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Metal fume fever: a review of the literature and cases reported to the Louisiana Poison Control Center.
Ahsan SA; Lackovic M; Katner A; Palermo C
J La State Med Soc 2009 Nov-Dec; 161(6):348-351
Metal fume fever (MFF) is an important occupational-related illness resulting from inhalation of volatile metal oxides, especially zinc, that are produced during welding or cutting of metal materials. Onset of MFF is rapid, occurring within a few hours after inhalation of the fumes. Symptoms include fever, chills, cough, dyspnea, headache, myalgia, and malaise. Symptoms are self-limiting and typically resolve within 24 hours with a subsequent short-lived tolerance to zinc oxide fumes that disappears after one to two days of avoidance. In this report, we present an overview of MFF's history, pathogenesis, clinical presentation, regulatory guidelines, and prevention recommendations. This review is followed by a description of MFF cases reported by the Louisiana Poison Control Center to the Louisiana Office of Public Health's Section of Environmental Epidemiology and Toxicology during a two-year period.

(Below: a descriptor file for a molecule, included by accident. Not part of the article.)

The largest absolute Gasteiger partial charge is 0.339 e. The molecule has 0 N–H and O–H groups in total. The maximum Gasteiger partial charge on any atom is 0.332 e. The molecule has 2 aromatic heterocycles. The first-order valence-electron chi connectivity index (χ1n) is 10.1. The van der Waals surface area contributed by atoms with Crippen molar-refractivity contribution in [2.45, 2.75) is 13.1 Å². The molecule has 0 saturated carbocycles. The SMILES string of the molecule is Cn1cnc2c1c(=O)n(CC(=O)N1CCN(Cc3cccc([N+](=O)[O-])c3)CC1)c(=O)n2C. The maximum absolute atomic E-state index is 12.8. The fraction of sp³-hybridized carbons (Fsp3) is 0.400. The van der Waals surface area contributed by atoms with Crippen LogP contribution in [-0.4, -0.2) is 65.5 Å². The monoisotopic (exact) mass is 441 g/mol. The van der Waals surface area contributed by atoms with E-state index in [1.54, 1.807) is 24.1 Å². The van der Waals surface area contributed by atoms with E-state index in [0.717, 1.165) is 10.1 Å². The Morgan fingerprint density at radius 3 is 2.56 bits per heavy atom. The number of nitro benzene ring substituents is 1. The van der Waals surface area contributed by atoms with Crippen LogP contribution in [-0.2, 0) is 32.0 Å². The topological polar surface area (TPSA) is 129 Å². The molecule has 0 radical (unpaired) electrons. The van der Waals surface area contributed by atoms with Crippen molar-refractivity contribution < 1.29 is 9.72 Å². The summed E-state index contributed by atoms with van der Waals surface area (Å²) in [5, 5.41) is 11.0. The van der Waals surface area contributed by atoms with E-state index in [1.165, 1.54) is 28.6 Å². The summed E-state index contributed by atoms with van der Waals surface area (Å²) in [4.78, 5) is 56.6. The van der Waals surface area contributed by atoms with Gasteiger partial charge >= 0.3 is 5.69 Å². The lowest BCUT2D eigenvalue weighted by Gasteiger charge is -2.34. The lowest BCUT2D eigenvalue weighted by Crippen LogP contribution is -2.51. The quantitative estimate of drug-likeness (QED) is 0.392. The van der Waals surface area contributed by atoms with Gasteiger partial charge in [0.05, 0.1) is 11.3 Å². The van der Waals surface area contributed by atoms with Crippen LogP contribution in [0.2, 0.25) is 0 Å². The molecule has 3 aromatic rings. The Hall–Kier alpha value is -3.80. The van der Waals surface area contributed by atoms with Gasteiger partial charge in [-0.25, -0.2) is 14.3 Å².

Air-quality-monitoring; Exposure-assessment; Exposure-levels; Exposure-methods; Fumes; Inhalation-studies; Metal-fume-fever; Metal-fumes; Metal-industry-workers; Metal-poisoning; Occupational-exposure; Occupational-health; Occupational-respiratory-disease; Standards; Toxic-gases
Issue of Publication
The Journal of the Louisiana State Medical Society
Louisiana State Office of Public Health
Page last reviewed: May 5, 2020Content source: National Institute for Occupational Safety and Health Education and Information Division